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Sunday, April 28, 2013

Jinki and Dalpurra Creeks

This was a daywalk to explore some of the creeks and canyons of the Upper Grose Valley, starting from Bells Line of Road at Jinki Ridge (Mount Wilson 501867). A well-formed track leads from here down to Dalpura Creek, through gorgeous pagoda country. Sadly, our regular photographer was not able to make this walk, so we can't capture it with the usual level of artistry

We were on the track a little after 10.00 and across the valley we could see Thor Head
An hour's walk brought us to where Dalpurra creek plunges down through a narrow cleft into the Grose valley
Countless small honeyeaters were streaming up through the cleft, flying from tree to tree. There were so many that we joked they must be going around in circles. Despite the lack of binoculars we managed to get enough field marks to identify the White-naped honeyeater (Melithreptus lunatus) and this turned out to be a well-known phenomena in April when large, mixed-species flocks of this and another honeyeater move north through the mountains. "Through the Blue Mountains they follow particular pathways which are determined by topography and vegetation. As they come up the deep valleys such as the Jamison, they reach the cliffline and are funnelled into the major gullies where there's a break in the cliff and it's a bit easier to move up onto the plateau."

From here on the creek can only be explored with canyoning gear, and we stared enviously down at the point where someone has left an anchor for abseiling
However, the creek further upstream is well worth a look, running through a pretty canyon section
There is a (currently dry) waterfall where water from a side-creek drops into the main watercourse.

We returned by the same track to the watershed between Dalpurra and Jinki Creeks (Mount Wilson 496859), just before the track ascends a small cliff line via a water-smoothed rock slope. Here, at around 12.00, we headed south west aiming to pick our way diagonally down the slope to the track to the old coal mine in Jinki Gully but without getting into the impassable vegetation in the bottom of the gully. For the first bit of this we followed a smooth, rocky watercourse
We managed to hit the creek just as Jinki Gully narrows and the canopy closes to suppress the vegetation. Following the creek we soon hit the track, which has been freshly marked with pink tape
Just before the old mine, however, the track has been washed away by a dramatic landslip. Ironically, this is immediately after someone has rigged a rope handrail to make the track safer!
It seemed very ill-advised to try to cross this, as the soil is still very loose and water still running down over the top of the slip. This is what is left of the track, photographed from the far side near the top of the slip:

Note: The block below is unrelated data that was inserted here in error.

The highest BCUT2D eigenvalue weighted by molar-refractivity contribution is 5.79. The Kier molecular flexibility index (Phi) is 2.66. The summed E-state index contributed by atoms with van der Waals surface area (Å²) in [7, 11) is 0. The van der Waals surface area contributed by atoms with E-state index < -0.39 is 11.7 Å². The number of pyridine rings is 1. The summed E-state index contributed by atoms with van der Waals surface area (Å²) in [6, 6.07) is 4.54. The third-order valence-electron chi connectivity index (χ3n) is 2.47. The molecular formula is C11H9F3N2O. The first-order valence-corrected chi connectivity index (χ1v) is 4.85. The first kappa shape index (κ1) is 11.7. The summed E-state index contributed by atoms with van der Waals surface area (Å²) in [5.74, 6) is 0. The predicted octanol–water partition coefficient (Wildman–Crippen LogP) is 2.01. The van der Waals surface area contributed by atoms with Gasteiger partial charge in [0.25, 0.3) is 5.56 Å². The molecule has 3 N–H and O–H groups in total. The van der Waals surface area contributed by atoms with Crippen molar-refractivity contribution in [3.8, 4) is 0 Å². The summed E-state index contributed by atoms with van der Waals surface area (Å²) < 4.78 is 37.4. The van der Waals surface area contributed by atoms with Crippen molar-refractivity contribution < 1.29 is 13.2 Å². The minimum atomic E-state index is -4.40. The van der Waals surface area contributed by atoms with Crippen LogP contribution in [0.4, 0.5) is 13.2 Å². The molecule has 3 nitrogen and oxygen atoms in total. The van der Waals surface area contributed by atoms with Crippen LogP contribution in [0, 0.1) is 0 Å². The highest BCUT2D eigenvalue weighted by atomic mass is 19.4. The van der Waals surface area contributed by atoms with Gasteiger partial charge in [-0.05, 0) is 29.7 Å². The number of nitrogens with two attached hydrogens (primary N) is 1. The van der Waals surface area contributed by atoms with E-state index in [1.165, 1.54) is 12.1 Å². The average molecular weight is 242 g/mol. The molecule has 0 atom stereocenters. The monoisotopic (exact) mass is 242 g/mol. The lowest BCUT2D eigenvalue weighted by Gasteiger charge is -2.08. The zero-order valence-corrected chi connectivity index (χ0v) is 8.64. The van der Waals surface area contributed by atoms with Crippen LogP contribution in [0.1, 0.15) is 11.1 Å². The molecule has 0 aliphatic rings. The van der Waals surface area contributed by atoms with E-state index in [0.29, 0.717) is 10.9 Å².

So we dropped down into the creek bed, crossed the bottom of the landslip, and climbed back up to the mine
Here we are at our destination, at about 13.30.
There is a continual stream of water from the mine, which nothing seems able to grow in, supposedly because of heavy metal concentrations. As a result the wet sandstone appears bright orange

This gives the cascade down to the creek a dramatic appearance
We had lunch and a brew-up while admiring the cliffs on the far side of the Gully
and further cliffs marching away down the Grose valley past Dalpurra Creek
After lunch we headed back up the track, aiming to see where it rejoins the road. Although clearly marked with pink tape, it is more of a route than a track and just pushes through the undergrowth on a diagonal line up the west side of Jinki Gully, aiming to regain the high ground. Apart from avoiding the need to navigate the 'track' isn't significantly easier than the way we came down and rather longer.
We abandoned the pink tape track when we regained the high ground (491863) as it was heading away from the car. It may loop around touching Jungaburra Brook before turning east to rejoin the road near our starting point, or it may continue north to join one of the the dirt roads around Watertrough Hill. As the high country here is pretty easy walking we simply took a beeline back to the car, eventually finding the Jinki Ridge track again a couple of hundred meters from the road. Here we are relaxing on a rock pinnacle on this final part of the walk:
The true end of our labours, however, came with the Victorian splendour of the Mt Vic Hotel and a well-earned ale.

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